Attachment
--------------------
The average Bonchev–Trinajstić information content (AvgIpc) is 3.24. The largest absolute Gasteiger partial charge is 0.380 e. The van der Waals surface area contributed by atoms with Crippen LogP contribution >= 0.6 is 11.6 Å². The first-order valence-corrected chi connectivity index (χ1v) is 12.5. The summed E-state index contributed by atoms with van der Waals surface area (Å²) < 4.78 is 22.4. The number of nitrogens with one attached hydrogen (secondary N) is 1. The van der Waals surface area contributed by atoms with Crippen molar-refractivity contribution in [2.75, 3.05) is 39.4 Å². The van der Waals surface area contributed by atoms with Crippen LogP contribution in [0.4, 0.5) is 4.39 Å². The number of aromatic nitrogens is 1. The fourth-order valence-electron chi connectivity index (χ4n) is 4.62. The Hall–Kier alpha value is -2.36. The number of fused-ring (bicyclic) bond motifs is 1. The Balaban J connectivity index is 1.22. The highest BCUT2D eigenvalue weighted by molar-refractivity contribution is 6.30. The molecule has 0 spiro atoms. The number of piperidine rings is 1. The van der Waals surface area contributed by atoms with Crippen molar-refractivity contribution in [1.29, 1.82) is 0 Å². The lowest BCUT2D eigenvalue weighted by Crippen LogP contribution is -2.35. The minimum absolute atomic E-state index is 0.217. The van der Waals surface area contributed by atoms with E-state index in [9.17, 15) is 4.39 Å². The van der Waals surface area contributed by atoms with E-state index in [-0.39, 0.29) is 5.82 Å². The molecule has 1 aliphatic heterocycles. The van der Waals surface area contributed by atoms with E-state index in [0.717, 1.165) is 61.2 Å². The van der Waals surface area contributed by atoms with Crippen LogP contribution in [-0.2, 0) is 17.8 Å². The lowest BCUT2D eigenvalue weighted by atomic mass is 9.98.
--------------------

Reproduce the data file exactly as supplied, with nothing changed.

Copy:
The average Bonchev–Trinajstić information content (AvgIpc) is 3.24. The largest absolute Gasteiger partial charge is 0.380 e. The van der Waals surface area contributed by atoms with Crippen LogP contribution >= 0.6 is 11.6 Å². The first-order valence-corrected chi connectivity index (χ1v) is 12.5. The summed E-state index contributed by atoms with van der Waals surface area (Å²) < 4.78 is 22.4. The number of nitrogens with one attached hydrogen (secondary N) is 1. The van der Waals surface area contributed by atoms with Crippen molar-refractivity contribution in [2.75, 3.05) is 39.4 Å². The van der Waals surface area contributed by atoms with Crippen LogP contribution in [0.4, 0.5) is 4.39 Å². The number of aromatic nitrogens is 1. The fourth-order valence-electron chi connectivity index (χ4n) is 4.62. The Hall–Kier alpha value is -2.36. The number of fused-ring (bicyclic) bond motifs is 1. The Balaban J connectivity index is 1.22. The highest BCUT2D eigenvalue weighted by molar-refractivity contribution is 6.30. The molecule has 0 spiro atoms. The number of piperidine rings is 1. The van der Waals surface area contributed by atoms with Crippen molar-refractivity contribution in [1.29, 1.82) is 0 Å². The lowest BCUT2D eigenvalue weighted by Crippen LogP contribution is -2.35. The minimum absolute atomic E-state index is 0.217. The van der Waals surface area contributed by atoms with E-state index in [9.17, 15) is 4.39 Å². The van der Waals surface area contributed by atoms with E-state index in [-0.39, 0.29) is 5.82 Å². The molecule has 1 aliphatic heterocycles. The van der Waals surface area contributed by atoms with E-state index in [0.717, 1.165) is 61.2 Å². The van der Waals surface area contributed by atoms with Crippen LogP contribution in [-0.2, 0) is 17.8 Å². The lowest BCUT2D eigenvalue weighted by atomic mass is 9.98.